New chips that are also more power efficient, segregating the often power-sucking need of continually listening for a wake word thereby, lengthening the life of battery-powered smart speakers.
Qualcomm adds that its chips are also designed to "deliver evolved premium audio experiences throughout the home," according to Qualcomm, for streaming audio, including Dolby Atmos and aptX audio, with lower latency — the time between you asking for the speaker to play a song and it actually playing your requested tunes. And, for maximum wireless device compatibility, the new chips will include Wi-Fi, Bluetooth 5.1 and Zigbee radios built-in.
We don't need cloud control
Perhaps most critically, Qualcomm's new chip series — there's actually four different versions, the 403, 404, 405 and 407 to address different capabilities and devices — could free you from the dictatorship of the smart speaker entirely and the need for an internet connection, and, therefore, remove the smart speaker itself as a middle man for local device control.
Right now, in most cases, if you want to use voice-control to run your lights, thermostat, window shades, robot vacuum or locks, you need a smart speaker in the room in which these devices reside. And when you utter a command, there's that pregnant pause of uncertainty as your smart speaker first transmits your voice command to the cloud.
From there, your request is then sent back to your device, a pregnant pause long enough that a fleeting "Did it hear me?" doubt flashes through your brain. That then often leads to a redundant and conflicting second command.
In an ideally run smart home, all your smart speakers need to be able to talk to each other, which means you have to choose one from among the Amazon Alexa, Google Assistant, Apple HomeKit, Samsung's Bixby, or other siloed ecosystems. Slowly but surely, these voice control requirements and limitations are likely to disappear with improvements from those promised by Qualcomm with its new chipsets.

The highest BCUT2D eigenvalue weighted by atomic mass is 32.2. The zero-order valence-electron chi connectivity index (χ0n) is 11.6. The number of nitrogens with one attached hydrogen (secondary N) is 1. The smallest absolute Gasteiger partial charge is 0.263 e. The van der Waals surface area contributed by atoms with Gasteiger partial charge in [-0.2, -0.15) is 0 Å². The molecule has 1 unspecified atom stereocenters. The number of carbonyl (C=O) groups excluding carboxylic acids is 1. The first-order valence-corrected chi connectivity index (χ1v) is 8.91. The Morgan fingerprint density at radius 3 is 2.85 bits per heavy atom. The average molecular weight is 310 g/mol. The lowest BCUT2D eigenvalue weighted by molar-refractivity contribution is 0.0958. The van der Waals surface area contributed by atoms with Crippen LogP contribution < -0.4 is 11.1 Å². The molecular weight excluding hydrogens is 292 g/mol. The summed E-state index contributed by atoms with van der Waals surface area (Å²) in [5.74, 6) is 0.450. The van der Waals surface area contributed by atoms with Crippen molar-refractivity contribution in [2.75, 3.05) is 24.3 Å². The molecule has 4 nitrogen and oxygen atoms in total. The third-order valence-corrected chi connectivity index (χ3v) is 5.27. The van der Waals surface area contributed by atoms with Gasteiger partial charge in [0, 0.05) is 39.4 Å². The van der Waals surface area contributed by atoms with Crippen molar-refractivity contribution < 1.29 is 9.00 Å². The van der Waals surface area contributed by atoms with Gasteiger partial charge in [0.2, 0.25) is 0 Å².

This next phase will eliminate the game telephone smart speakers play to convey your commands to the appropriate devices by enabling direct speaker-to-device command transfer via your local Wi-Fi network — no internet connection needed.
Not only will local command eliminate that pregnant pause of doubt, but your smart products will continue to respond to voice commands even if your internet goes down. Better yet, one application of the QCS400 series eliminates the need for the smart speaker as controlling middleman entirely.
While there are a handful of devices, such as C by GE's SOL lighting products and the ecobee4 Smart Thermostat, that have Alexa built-in, with Qualcomm's new chip, a smart device can be individually voice-controlled without a smart speaker as command conduit, without fealty to a particular voice-control ecosystem, and, most importantly, without a connection to the internet.
This means that individual smart products can — and likely will — be built with their own individual voice command capabilities — no smart speaker or internet connection needed. While these improvements won't necessarily rise to "Star Trek"-like conversational voice command functionality, they'll get us closer to science fiction's anthropomorphic machine-human communication ideal.